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One of many hermetic doors

Once out of the bunker, we thought it’d be nice to have a bash at some proper track. We headed to a bridge over the Dnipro for last service, just as a fresh bout of snow was charging in from the Arctic north. Our plan was to just hit the bridge and run in the portal, with the promise of one of the ‘onion’ tunnel raccords and cross over junctions just after the station. What we didn’t bank on was the fact that they’d actually employ people the stand in the blizzard all night sweeping snow off the platforms as it fell. We tried to wait them out, but after 50 minutes in the blizzard even the two hats and hoodies I was rocking was failing to keep out the freezing wind that was blowing ten below zero.

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We called it off and went to bed.

The following day saw a few more nice drains and traipsing through more snow, something that would eventually put GE066 off to warm his contorted bones in the comfort of the hostel (tall man, small drains) and turn the Otter into NotSoSilentUK, giving up after digging in the snow for a manhole for about an hour and a 30 minute trudge through more waist deep snow.

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I had quite a nice time though, especially after being warmed up by a few bottles of that amazing Ukrainian beer we kept supplying ourselves with.

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Beer, and the Nikolska collector. The diggers call this bit ‘Broadway’ as its a massive long straight bit..

We finished our day of draining in the Nikolska collector and re-grouped, heading over to meet 5 or 6 others who had decided to spend the night mucking about in a pre-soviet era weapons factory on the hill that overlooks the Dnipro. The factory was still live but had a really extensive (and mostly unused) basement network full of loads of soviet relics that could be accessed by a magic manhole into an ancient waste water outfall which ran directly underneath the factory. We located the manhole (bearing a ‘made in Pripyat emboss), dug it out, and headed into the tunnels.

 

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Following a good old rummage round the various sections of this labyrinth (containing loads of old scientific instruments and soviet camera parts), the group decided they wanted to try and get into one of the old strategic nuclear map rooms which would necessitate a bypass of the alarm and electronic locking system into the live section. We secured the doors to prevent the security guys getting to us if we fucked it up with a load of cable we found lying about the place and set to work on the door electronics. It was a one man job really, so most of the rest of us just sat about talking rubbish and drinking ale.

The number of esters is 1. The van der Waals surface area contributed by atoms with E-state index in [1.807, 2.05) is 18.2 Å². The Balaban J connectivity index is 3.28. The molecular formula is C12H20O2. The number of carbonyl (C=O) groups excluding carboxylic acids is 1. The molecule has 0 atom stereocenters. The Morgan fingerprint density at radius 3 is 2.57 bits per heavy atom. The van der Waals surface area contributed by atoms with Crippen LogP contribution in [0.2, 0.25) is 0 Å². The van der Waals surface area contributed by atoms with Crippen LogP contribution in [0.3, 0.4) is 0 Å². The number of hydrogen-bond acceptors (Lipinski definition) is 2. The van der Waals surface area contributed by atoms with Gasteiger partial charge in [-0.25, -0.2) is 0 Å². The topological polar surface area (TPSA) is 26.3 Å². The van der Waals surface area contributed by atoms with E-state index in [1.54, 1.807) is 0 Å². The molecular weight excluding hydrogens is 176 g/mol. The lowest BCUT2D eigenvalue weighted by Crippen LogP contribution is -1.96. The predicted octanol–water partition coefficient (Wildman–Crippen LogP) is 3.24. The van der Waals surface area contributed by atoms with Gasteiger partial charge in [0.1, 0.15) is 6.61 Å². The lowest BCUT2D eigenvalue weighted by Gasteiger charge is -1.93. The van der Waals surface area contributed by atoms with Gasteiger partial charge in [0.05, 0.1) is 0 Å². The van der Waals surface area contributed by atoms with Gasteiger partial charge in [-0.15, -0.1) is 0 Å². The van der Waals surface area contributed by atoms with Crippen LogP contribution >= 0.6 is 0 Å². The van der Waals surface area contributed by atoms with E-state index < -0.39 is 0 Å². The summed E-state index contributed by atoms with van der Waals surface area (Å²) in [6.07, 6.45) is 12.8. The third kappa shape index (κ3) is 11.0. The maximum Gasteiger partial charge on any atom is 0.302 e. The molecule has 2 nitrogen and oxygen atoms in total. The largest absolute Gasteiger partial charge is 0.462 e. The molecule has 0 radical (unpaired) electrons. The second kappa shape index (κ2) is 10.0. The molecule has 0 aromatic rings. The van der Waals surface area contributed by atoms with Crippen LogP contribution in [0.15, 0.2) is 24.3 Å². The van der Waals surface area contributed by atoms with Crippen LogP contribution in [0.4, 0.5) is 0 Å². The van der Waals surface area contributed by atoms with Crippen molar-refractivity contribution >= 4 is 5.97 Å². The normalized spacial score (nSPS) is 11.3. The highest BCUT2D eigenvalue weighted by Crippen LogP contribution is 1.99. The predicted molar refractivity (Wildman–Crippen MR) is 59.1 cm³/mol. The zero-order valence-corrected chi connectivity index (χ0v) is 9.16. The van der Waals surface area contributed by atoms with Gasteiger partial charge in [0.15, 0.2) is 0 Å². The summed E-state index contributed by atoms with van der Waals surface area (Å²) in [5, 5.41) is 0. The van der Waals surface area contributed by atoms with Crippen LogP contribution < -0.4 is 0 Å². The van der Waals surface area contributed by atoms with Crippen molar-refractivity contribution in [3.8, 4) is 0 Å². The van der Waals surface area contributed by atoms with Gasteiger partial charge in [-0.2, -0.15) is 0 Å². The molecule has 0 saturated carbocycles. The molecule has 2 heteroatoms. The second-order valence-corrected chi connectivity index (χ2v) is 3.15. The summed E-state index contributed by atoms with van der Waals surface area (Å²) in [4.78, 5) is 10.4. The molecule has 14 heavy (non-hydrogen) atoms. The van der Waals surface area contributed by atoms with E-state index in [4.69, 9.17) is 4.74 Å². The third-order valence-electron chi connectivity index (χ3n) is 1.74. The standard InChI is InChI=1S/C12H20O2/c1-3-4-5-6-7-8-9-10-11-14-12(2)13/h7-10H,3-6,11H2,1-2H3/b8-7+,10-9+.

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After about half an hour of them pratting about with a set of pliers and wirestrippers, we thought we heard them bringing their bit of bypass related fun to a natural conclusion.

‘OK’…
‘Da..’

Click….

WEWWWW WEWWW WEWWWWW WEWWWW WEWWW

Cue the door team running round the corner and more Russian men shouting, probably about the fact they couldn’t open the steel door from their side to catch the little shits who kept coming back night after night to set all their alarms off. The barricades we’d set up worked quite nicely, and we popped back into the tunnels quick sharp and exited the manhole….

I was here we parted ways, leaving GE066 to head off to his next destination and us to go and have another bash at the metro.

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Spot the trackies

 

Despite the wretched weather it was an awesome trip, in no small part due to the unbelievable hospitality of our hosts. It wouldn’t be long before I’d return to Kiev in the sunshine, when shit would get *really* serious.

More on that story, though, later.

Unless you live in a disconnected cave, you’ll probably know that Kiev is currently embroiled in some really deep shit, which some are calling a second revolution. My thoughts go out to everyone on the Maidan barricades.